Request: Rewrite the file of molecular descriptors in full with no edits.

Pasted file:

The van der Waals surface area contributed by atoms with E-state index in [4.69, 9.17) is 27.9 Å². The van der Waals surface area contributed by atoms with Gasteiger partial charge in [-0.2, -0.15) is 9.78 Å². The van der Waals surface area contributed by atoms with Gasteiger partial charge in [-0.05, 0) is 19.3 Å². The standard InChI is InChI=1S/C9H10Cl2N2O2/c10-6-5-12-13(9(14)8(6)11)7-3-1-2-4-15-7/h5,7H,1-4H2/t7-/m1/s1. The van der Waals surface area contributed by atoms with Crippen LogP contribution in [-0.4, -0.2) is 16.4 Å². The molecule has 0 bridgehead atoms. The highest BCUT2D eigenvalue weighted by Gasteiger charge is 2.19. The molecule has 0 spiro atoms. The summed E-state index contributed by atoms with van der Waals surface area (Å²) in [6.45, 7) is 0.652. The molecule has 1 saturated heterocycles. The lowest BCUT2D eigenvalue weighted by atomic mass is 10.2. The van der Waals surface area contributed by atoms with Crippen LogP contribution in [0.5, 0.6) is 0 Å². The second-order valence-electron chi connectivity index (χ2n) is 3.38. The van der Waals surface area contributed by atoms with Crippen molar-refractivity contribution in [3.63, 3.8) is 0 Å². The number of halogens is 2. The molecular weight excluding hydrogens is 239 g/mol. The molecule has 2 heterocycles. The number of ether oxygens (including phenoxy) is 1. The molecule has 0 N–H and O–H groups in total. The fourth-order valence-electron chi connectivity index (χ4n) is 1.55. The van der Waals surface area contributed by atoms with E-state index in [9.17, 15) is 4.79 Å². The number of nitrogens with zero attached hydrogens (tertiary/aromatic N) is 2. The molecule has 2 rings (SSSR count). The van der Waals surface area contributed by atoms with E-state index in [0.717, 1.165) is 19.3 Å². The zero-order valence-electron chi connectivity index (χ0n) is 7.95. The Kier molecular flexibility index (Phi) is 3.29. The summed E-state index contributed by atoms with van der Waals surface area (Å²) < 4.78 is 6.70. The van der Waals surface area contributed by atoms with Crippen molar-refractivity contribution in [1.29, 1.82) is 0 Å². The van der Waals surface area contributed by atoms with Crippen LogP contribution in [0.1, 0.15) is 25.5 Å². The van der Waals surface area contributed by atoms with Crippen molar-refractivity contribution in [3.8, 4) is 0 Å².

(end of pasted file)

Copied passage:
The van der Waals surface area contributed by atoms with E-state index in [4.69, 9.17) is 27.9 Å². The van der Waals surface area contributed by atoms with Gasteiger partial charge in [-0.2, -0.15) is 9.78 Å². The van der Waals surface area contributed by atoms with Gasteiger partial charge in [-0.05, 0) is 19.3 Å². The standard InChI is InChI=1S/C9H10Cl2N2O2/c10-6-5-12-13(9(14)8(6)11)7-3-1-2-4-15-7/h5,7H,1-4H2/t7-/m1/s1. The van der Waals surface area contributed by atoms with Crippen LogP contribution in [-0.4, -0.2) is 16.4 Å². The molecule has 0 bridgehead atoms. The highest BCUT2D eigenvalue weighted by Gasteiger charge is 2.19. The molecule has 0 spiro atoms. The summed E-state index contributed by atoms with van der Waals surface area (Å²) in [6.45, 7) is 0.652. The molecule has 1 saturated heterocycles. The lowest BCUT2D eigenvalue weighted by atomic mass is 10.2. The van der Waals surface area contributed by atoms with Crippen LogP contribution in [0.5, 0.6) is 0 Å². The second-order valence-electron chi connectivity index (χ2n) is 3.38. The van der Waals surface area contributed by atoms with Crippen molar-refractivity contribution in [3.63, 3.8) is 0 Å². The number of halogens is 2. The molecular weight excluding hydrogens is 239 g/mol. The molecule has 2 heterocycles. The number of ether oxygens (including phenoxy) is 1. The molecule has 0 N–H and O–H groups in total. The fourth-order valence-electron chi connectivity index (χ4n) is 1.55. The van der Waals surface area contributed by atoms with E-state index in [9.17, 15) is 4.79 Å². The number of nitrogens with zero attached hydrogens (tertiary/aromatic N) is 2. The molecule has 2 rings (SSSR count). The van der Waals surface area contributed by atoms with E-state index in [0.717, 1.165) is 19.3 Å². The zero-order valence-electron chi connectivity index (χ0n) is 7.95. The Kier molecular flexibility index (Phi) is 3.29. The summed E-state index contributed by atoms with van der Waals surface area (Å²) < 4.78 is 6.70. The van der Waals surface area contributed by atoms with Crippen molar-refractivity contribution in [1.29, 1.82) is 0 Å². The van der Waals surface area contributed by atoms with Crippen LogP contribution in [0.1, 0.15) is 25.5 Å². The van der Waals surface area contributed by atoms with Crippen molar-refractivity contribution in [3.8, 4) is 0 Å².